Can you spend time in the garden with hay fever?

time:2023-06-03 03:05:25source:BBC News (British Broadcasting Corporation) author:Press center 1

Let's pretend that it's the weekend and I'm forecasting warm, dry sunny weather with a gentle breeze.

This may sound like great news. Everyone's smiling and planning time in the garden, with maybe a barbecue or a walk in the countryside planned.

Well, for approximately 20% of the population, it is not great news.

People who suffer from pollen-related allergies, such as hay fever, may have to resign themselves to a weekend spent indoors.

And the hay fever season has arrived.

Tree pollen is the current culprit, primarily Birch and Ash trees.

The pollen is absorbed into the nasal passage, eyes or mouth.

This causes the immune system to produce chemicals called histamines, which can then cause inflammation and itching.

Antihistamines and steroids are often prescribed to reduce this process.

Debbie has been a pharmacist for over 10 years and suffers from hay fever herself.

She said pharmacists tend to see an increase in people coming into the chemist from April, with bouts of sneezing, sniffing, coughing and wheezing.

But it can start much earlier if March has been warm and dry.

People can develop hay fever at any stage of their life, and they can also outgrow it.

It belongs to the same family as asthma and eczema, so people with a genetic link to either of these may be more predisposed to getting hay fever.

In some cases, sufferers may not be able to dry clothes outdoors as the pollen can get trapped in the material.

Sufferers may also have to wear wrap-around sunglasses to stop the pollen getting near the eyes, and apply Vaseline around the nostrils to create a barrier to stop the pollen entering the nose.

Pollen can also get trapped in someone's hair or a pet's fur.

Olivia Kirk is an experienced landscape and garden designer who specialises in creating healing gardens.

She said it is totally possible to have a pretty, colourful garden that is low in allergens.

Pollen levels appear to have risen all of a sudden because the recent cold, wet weather suppressed the early pollen, she suspects.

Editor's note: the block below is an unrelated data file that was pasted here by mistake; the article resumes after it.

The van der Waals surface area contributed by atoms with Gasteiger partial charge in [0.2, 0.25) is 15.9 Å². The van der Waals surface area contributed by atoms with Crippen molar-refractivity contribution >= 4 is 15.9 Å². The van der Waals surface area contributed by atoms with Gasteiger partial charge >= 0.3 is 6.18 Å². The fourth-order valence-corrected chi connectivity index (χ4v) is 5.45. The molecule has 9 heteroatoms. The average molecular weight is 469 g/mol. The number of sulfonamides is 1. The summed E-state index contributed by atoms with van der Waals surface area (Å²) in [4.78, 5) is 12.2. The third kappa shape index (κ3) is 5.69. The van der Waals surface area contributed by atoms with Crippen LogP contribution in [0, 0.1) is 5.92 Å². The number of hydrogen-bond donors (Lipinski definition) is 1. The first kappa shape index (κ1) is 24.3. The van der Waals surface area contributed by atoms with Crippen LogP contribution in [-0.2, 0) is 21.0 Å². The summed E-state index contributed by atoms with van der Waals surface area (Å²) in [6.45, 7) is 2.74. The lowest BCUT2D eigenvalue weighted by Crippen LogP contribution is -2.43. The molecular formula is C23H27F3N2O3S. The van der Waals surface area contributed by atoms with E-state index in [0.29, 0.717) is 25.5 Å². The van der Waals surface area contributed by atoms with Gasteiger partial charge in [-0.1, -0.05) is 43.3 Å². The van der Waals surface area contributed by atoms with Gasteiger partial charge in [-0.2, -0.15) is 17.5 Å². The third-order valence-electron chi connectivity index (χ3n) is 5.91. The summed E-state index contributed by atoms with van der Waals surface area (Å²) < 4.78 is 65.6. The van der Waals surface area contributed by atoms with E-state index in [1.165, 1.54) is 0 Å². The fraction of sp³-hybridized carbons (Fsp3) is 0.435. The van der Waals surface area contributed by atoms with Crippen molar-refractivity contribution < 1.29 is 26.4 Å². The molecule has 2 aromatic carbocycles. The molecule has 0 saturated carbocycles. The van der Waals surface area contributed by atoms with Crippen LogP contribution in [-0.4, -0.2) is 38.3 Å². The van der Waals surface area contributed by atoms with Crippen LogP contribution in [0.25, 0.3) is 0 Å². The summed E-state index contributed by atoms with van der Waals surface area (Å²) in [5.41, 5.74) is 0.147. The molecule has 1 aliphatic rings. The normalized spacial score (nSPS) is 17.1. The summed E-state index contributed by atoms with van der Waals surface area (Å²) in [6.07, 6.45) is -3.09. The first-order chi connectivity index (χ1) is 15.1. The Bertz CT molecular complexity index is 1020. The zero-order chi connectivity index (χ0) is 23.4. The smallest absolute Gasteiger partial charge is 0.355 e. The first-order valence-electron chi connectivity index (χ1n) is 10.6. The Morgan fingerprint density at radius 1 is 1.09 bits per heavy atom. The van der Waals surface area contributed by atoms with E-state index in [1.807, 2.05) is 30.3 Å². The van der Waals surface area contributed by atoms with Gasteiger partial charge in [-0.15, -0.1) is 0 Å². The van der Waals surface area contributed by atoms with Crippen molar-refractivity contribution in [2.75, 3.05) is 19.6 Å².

Very few places have experienced 20C (67F) across the UK and Ireland, and May is the last month of Meteorological spring.

But now that it is warming up, everything is starting to bloom at the same time - which could lead to a double whammy of pollen in the air.

Tree pollen, which is what we currently have, is very light and is easily carried by the wind.

It is very small and is attracted to the eyes, nose and mouth, but cold, wet weather will deter this.

In general, pollen production can be more significant in a warm and wet spring, and early summer.

This would then need to be released in breezy and dry conditions to create the most significant impacts.

Flowers pollinated by insects is heavier and stickier so does not travel as easily, and thus tends to fall on the ground.

Male pollen is the problem, and yes, there are male and female versions of many trees and plants.

Female trees produce fruit and nuts after they flower and drop them on the ground.

But male trees do not drop, and for some gardeners, are deemed to be tidier.

But they are building the allergens which are then dispersed in the air along with other pollutants.

Later in the year, we have grass pollen which typically lasts from mid-May until July.

Weed pollen then becomes more prevalent and takes us into early autumn.

But Ms Kirk said the season has now widened and this is, in part, down to our warming climate.

reduceting grass later into the autumn also extends the hay fever season as the majority of sufferers are allergic to grass pollen.

So a mild spring, warm dry summer and a mild autumn is not good news for those.

The advice is to plant fruit trees and flowers that bees like.

Trees such as pear, apple and cherry blossom are fine as well as roses, tubular flowers such as daffodils, foxgloves, tulips and most dahlias.

Pollen forecasts are now available from the UK Met Office and Met Éireann in conjunction with the University of Worcester (NPARU).

The first thing to do is identify the type of pollen you are allergic to and then monitor the pollen forecasts.

If it is high, pollen levels tend to peak at the start and end of the day.

On a warm day the pollen can be carried high into the atmosphere before it drops down to lower levels as temperatures drop in the evening.

So the middle of the day might be the best time to go outdoors, depending on your sensitivity.

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